I’m writing this on a short train journey. 5 hours. 5 hours is a short one. Just time to justify getting the laptop out. Less than that, and it’s feels like too much hassle. Get your head around that.
Time stretches and shrinks on trains. Especially trains like these. If 5 hours is a short one – yesterday was two long ones: 7 hours of mountains and lakes, then across twenty feet of damp platform, and off for 14 more, mostly forest, as we travelled from deep inside the Arctic Circle to Stockholm.
And I’m here to take pictures. Of anything. Wherever. For variety, using a combination of my standard SLR, a Canon G15 compact, and my phone. Mixing them around in each day’s record to vary the visual feel and tickle up some creativity.
But what, you may ask, is there to take photos of? And aren’t there some challenges trying to get decent pictures from inside a speeding train?
Because we’re hardly getting off trains on this monstrous adventure, the answer to the latter question has been at the front of my mind. Other than the few dashes through a station concourse, or at a rest stop to pick up passengers in a far-flung Scandinavian village, dealing with thick, grubby train windows has been a regular feature.
And on the question of content, my aim has been to produce a couple of dozen shots each day, no more, going for quality over quantity. This isn’t a study tour of fjords or mountains; keeping just a couple of good ones as we go through spectacular scenery has been an interesting discipline.
Mixing up people, places and things is important too. This is a social adventure – a dozen travellers, most strangers when they met in St Pancras on Saturday, make for fascinating people moments. And I’ll have to live with the consequences of anything I publish on that side of things. Literally, at least for the next couple of weeks.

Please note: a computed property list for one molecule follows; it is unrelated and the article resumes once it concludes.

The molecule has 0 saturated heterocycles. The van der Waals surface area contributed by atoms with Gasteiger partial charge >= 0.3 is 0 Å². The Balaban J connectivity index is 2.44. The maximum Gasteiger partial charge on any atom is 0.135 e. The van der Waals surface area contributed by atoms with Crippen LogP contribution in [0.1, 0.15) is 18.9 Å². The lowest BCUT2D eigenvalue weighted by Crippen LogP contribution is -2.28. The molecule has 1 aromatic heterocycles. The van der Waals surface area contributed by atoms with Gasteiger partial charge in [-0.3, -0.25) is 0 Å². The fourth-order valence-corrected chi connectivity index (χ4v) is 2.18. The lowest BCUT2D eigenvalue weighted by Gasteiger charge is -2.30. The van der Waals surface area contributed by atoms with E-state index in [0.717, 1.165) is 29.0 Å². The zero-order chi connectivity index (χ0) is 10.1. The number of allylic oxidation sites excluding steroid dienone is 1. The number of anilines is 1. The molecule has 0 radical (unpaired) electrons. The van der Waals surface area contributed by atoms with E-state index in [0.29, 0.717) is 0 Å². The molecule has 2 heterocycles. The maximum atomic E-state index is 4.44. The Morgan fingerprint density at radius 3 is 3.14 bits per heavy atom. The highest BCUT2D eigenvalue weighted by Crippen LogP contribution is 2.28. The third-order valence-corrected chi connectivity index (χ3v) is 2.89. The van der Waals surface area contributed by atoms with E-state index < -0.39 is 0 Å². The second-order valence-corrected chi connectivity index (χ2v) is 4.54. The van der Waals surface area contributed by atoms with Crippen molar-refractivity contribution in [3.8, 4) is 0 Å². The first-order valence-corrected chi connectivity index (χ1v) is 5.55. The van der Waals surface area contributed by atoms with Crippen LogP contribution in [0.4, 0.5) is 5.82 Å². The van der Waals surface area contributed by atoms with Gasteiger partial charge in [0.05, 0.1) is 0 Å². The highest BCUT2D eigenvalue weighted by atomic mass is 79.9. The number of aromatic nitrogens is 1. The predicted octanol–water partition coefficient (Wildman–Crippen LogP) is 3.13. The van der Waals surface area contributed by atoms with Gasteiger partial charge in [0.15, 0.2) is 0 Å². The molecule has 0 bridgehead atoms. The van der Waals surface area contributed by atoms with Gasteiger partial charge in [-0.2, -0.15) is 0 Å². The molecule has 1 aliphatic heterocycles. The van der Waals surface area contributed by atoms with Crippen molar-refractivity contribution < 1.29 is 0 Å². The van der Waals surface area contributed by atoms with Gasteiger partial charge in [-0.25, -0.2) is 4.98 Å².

So, trains, certainly. And some landscapes. Accommodation. Ephemera. And mood. The long, hot days. The struggles. Low points. Tedium. Yes, much here in terms of subjects, even if it requires working at them harder than pretty much any previous assignment I can think of.
A few examples then from our first two days of the Great Circular European Railway Challenge, with some technical notes for those who like that sort of thing.
Exif*: 28mm; ISO 800; f/4.5; 1/25
Exif: 200mm; ISO 400; f/4.5; 1/200
Exif: 200mm; ISO 800; f/11; 1/500
Exif: 23mm; ISO 64; f/2.7; 1/35
Exif: 16mm; ISO 320; f/16; 1/800
Exif: 200mm; ISO 400; f/16; 1/320
In the next post: when your whole day is trees…
*What the Exif notes mean: this is detailed data about how the photo was taken–first, the focal length of the lens, then ISO (the sensitivity of the sensor: low number for bright conditions, high for dark or indoors), then f number (the size of the hole that lets the light into the camera: low = big, high = small), finally the exposure time (how long the shutter is open) in seconds.